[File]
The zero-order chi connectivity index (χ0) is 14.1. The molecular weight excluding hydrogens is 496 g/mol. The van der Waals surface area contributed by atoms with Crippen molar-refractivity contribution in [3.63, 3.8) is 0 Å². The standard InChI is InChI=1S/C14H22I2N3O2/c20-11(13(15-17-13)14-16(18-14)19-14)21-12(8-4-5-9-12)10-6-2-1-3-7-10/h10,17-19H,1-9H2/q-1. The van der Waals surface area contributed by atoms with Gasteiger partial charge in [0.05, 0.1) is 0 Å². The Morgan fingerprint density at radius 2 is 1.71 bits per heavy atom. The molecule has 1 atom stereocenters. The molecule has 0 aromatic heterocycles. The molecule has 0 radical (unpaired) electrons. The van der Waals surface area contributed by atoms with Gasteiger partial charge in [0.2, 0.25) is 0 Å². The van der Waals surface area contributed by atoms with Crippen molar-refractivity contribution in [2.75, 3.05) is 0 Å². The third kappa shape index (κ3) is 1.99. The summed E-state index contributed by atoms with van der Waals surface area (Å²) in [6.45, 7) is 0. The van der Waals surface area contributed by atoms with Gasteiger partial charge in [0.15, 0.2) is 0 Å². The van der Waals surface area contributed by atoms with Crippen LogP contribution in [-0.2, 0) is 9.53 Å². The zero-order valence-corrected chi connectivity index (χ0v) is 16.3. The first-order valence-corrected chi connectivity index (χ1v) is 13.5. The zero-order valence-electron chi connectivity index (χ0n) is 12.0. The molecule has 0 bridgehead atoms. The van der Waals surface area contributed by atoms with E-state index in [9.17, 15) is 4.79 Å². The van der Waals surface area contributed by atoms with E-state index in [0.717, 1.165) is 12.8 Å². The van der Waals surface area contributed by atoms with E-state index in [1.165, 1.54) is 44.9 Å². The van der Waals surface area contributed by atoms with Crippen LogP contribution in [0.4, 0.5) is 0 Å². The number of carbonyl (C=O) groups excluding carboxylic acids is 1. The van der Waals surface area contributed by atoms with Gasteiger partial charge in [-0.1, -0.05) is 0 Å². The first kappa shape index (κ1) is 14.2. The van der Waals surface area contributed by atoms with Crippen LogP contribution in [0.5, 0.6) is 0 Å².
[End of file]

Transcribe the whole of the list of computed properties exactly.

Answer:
The zero-order chi connectivity index (χ0) is 14.1. The molecular weight excluding hydrogens is 496 g/mol. The van der Waals surface area contributed by atoms with Crippen molar-refractivity contribution in [3.63, 3.8) is 0 Å². The standard InChI is InChI=1S/C14H22I2N3O2/c20-11(13(15-17-13)14-16(18-14)19-14)21-12(8-4-5-9-12)10-6-2-1-3-7-10/h10,17-19H,1-9H2/q-1. The van der Waals surface area contributed by atoms with Gasteiger partial charge in [0.05, 0.1) is 0 Å². The Morgan fingerprint density at radius 2 is 1.71 bits per heavy atom. The molecule has 1 atom stereocenters. The molecule has 0 aromatic heterocycles. The molecule has 0 radical (unpaired) electrons. The van der Waals surface area contributed by atoms with Gasteiger partial charge in [0.2, 0.25) is 0 Å². The van der Waals surface area contributed by atoms with Crippen molar-refractivity contribution in [2.75, 3.05) is 0 Å². The third kappa shape index (κ3) is 1.99. The summed E-state index contributed by atoms with van der Waals surface area (Å²) in [6.45, 7) is 0. The van der Waals surface area contributed by atoms with Gasteiger partial charge in [0.15, 0.2) is 0 Å². The van der Waals surface area contributed by atoms with Crippen LogP contribution in [-0.2, 0) is 9.53 Å². The zero-order valence-corrected chi connectivity index (χ0v) is 16.3. The first-order valence-corrected chi connectivity index (χ1v) is 13.5. The zero-order valence-electron chi connectivity index (χ0n) is 12.0. The molecule has 0 bridgehead atoms. The van der Waals surface area contributed by atoms with E-state index in [9.17, 15) is 4.79 Å². The van der Waals surface area contributed by atoms with E-state index in [0.717, 1.165) is 12.8 Å². The van der Waals surface area contributed by atoms with E-state index in [1.165, 1.54) is 44.9 Å². The van der Waals surface area contributed by atoms with Crippen LogP contribution in [0.4, 0.5) is 0 Å². The number of carbonyl (C=O) groups excluding carboxylic acids is 1. The van der Waals surface area contributed by atoms with Gasteiger partial charge in [-0.1, -0.05) is 0 Å². The first kappa shape index (κ1) is 14.2. The van der Waals surface area contributed by atoms with Crippen LogP contribution in [0.5, 0.6) is 0 Å².